To answer it simply: yes, you can.
If you suffer from chronic migraines that are severe enough to prevent you from working, you can file a claim for Social Security disability benefits. However, you’ll need to present medical documentation as evidence of your illness to get your claim approved. The medical documents should support that you’re unable to work for at least 12 months, which is a requirement of the Social Security Administration (SSA).
How Sufferers of Chronic Migraine Can Qualify for SSD Benefits Medically
Migraine attacks can be excruciatingly painful and can leave a person incapacitated for days. Chronic migraines can take a huge physical toll on the body, and when you combine that with the light and sound sensitivity, it can take days for the affected individual to fully recover.
However, in order to qualify for disability benefits due to chronic migraines, you either need to have an underlying medical condition, or you need to request for a Medical Vocational Allowance. All the medical conditions that make you applicable for SSD benefits is listed in the SSA’s Blue Book – and migraine is not amongst the listed conditions. Nevertheless, migraine can be a symptom of a condition that is on the SSA’s list. If you’re experiencing migraines as symptom of any of the following conditions, you’re eligible to apply for disability benefits:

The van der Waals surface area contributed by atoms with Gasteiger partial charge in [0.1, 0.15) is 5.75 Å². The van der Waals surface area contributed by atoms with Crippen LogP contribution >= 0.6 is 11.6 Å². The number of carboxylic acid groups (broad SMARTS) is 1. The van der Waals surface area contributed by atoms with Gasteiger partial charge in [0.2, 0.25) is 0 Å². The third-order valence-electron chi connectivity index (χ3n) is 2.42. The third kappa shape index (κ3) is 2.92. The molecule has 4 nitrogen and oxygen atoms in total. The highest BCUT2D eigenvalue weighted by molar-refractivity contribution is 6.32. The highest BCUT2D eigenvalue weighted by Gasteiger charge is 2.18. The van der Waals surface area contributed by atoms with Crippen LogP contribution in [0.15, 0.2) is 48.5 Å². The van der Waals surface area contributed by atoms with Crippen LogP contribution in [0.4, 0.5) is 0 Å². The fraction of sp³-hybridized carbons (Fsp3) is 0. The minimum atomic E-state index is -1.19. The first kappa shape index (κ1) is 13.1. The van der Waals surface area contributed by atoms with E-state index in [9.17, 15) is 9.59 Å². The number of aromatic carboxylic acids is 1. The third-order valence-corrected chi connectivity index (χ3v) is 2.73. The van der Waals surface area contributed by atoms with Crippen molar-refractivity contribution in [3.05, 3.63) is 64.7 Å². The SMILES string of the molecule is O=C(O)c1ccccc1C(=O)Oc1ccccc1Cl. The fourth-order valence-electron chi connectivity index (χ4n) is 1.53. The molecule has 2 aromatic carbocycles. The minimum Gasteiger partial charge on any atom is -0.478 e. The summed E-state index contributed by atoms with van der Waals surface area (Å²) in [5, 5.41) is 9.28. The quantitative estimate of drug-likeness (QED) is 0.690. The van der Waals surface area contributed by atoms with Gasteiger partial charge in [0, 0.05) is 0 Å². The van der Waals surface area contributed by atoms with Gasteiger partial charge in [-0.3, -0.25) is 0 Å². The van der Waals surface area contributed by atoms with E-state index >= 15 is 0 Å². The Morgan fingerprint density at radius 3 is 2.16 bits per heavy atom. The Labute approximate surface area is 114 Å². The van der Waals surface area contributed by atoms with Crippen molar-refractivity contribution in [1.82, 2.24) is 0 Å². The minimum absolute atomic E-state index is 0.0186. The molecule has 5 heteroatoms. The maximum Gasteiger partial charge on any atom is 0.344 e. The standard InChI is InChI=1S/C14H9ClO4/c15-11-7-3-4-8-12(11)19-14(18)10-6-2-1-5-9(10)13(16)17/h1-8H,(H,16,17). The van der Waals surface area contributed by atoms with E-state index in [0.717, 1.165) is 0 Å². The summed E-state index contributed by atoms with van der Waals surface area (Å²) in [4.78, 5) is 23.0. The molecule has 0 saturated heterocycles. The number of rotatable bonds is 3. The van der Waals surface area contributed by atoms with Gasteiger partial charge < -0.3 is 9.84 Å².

- Cardiovascular disease
You’ll need to submit medical documents such as test results, treatment plans, diagnosis reports, medical bills, etc. in order to prove that your medical condition is preventing you from working. A social Security Disability attorney can help you understand how you can medically qualify as well as help make sure you have enough medical evidence and documents to support your claim.
Residual Functional Capacity & Medical Vocational Allowance
If you are experiencing migraine headaches that are unrelated to an underlying medical condition, but are severe enough to prevent you from working, you can qualify for SSD benefits with a medical vocational allowance. In order to obtain a medical vocational allowance, you’ll have to apply for SSD benefits and ask for a residual functional capacity evaluation.
The SSA performs this evaluation to determine if there’s any type of work that your condition allows you to do. The SSA will only consider work that you can do with the skills and qualifications you have. If no full-time work can be found, you may qualify for SSD benefits.
If you’re seeking disability benefits, it is important to have a full-service attorney on your side to guide you through the process. One of the best Social Security disability attorneys in Little Rock, AR, Lisa Douglas has helped hundreds of clients win their Social Security Disability claims. Get in touch with us if you want legal help in filing or appealing for your social security disability claim.